News from the note…
A round up of the day’s news that might be of interest to you.
This is an OPEN THREAD, folks. Chat about any of the stories listed, share links to stories that caught your eye today, and generally have a good time discussing whatever you want.
AFL-CIO President Richard Trumka came down hard on President Donald Trump on Sunday morning over what Trumka called a lack of progress in supporting America’s working class.
“We said when [Trump] was elected that when he did something good for workers, we’d support him. When he did something bad for workers, we’d oppose him,” Trumka said on “Fox News Sunday.” At this point in his presidency, Trump has not done enough for America’s workers, Trumka said.Politico
One US service member was killed and another was wounded in what the military described as “an apparent insider attack” in eastern Afghanistan on Monday.
The service member, whose identity has not yet been released, is the sixth American to be killed in Afghanistan this year, according to a statement from the NATO-led coalition in Afghanistan, Resolute Support. The wounded service member is in stable condition, according to the statement.
“The sacrifice of our service member, who volunteered for a mission to Afghanistan to protect his country, is a tragic loss for all who knew and all who will now never know him,” the US and allied commander, Army Gen. Scott Miller, said in the statement. “Our duty now is to honor him, care for his family and continue our mission.”CNN
A Myanmar court sentenced two Reuters journalists to seven years in prison Monday on charges of illegal possession of official documents, a ruling met with international condemnation that will add to outrage over the military’s human rights abuses against Rohingya Muslims.
Wa Lone and Kyaw Soe Oo had been reporting on the brutal crackdown on the Rohingya when they were arrested and charged with violating the colonial-era Official Secrets Act, punishable by up to 14 years in prison. They had pleaded not guilty, contending that they were framed by police.AP
“Today is a sad day for Myanmar, Reuters journalists Wa Lone and Kyaw Soe Oo, and the press everywhere,” Stephen J. Adler, Reuters editor-in-chief, said in a statement. He said the charges were “designed to silence their reporting and intimidate the press.”
Congressional Republicans return to Washington on Tuesday with a singular goal for September: avoid a government shutdown.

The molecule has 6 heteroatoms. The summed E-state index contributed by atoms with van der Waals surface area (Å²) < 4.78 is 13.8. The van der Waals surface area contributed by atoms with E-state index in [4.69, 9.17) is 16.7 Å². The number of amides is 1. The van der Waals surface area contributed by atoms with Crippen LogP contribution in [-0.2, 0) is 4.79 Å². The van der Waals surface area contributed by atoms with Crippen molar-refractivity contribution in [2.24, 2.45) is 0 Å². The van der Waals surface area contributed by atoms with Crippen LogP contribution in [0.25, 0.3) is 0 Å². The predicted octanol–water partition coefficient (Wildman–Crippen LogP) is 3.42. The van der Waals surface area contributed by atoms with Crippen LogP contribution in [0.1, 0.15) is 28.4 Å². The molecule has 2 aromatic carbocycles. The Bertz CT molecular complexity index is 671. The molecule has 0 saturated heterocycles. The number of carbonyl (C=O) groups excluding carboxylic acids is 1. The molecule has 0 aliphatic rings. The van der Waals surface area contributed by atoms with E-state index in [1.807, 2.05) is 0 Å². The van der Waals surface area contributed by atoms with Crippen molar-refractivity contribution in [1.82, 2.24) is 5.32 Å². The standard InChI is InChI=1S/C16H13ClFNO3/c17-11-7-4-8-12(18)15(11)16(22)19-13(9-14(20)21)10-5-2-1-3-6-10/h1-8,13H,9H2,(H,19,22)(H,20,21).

But with President Donald Trump in the Oval Office, that’s easier said than done.
For months, GOP leaders have been laying the groundwork to avoid a shutdown on Sept. 30, the end of the fiscal year and just five weeks before Election Day. Speaker Paul Ryan (R-Wis.), Senate Majority Leader Mitch McConnell (R-Ky.), House Majority Leader Kevin McCarthy (R-Calif.) and even Vice President Mike Pence are already quietly lobbying Trump to postpone a shutdown fight over his border wall with Mexico until after the election, Hill and Trump administration sources say.
But any carefully laid plans could be for naught, as Trump receives contradictory advice from rival factions in the West Wing. Some White House officials are confident that Trump will sign spending bills keeping the government open.Politico
In the weeks leading up to the 1968 Democratic National Convention, Chicago Mayor Richard J. Daley turned his town into a fortress. He sealed the manhole covers with tar, so protesters couldn’t hide in the sewers. He installed a fence topped with barbed wire around the Chicago International Amphitheater. He put the entire police force of 12,000 men on 12-hour shifts and called in over 5,000 National Guardsmen. About 1,000 Secret Service and FBI agents were also on duty, as the city braced for the 10,000 protesters who would soon arrive, wound up by a year of political assassinations, urban riots and the raging Vietnam War.
What could possibly go wrong?
With the whole world watching, the three major news networks brought the answer to that question into millions of Americans’ living rooms. They spared barely a second of the ensuing mayhem in their coverage—and in the course of doing so sparked a national debate about objectivity and journalistic integrity. The liberal-minded tuned in and saw textbook police brutality and “Gestapo tactics,” in the words of Connecticut Senator Abraham Ribicoff. But millions of Middle Americans, the citizens Richard M. Nixon would later immortalize as the “silent majority,” saw an entirely different display of excess—on the part not of the police, but of the TV networks.Politico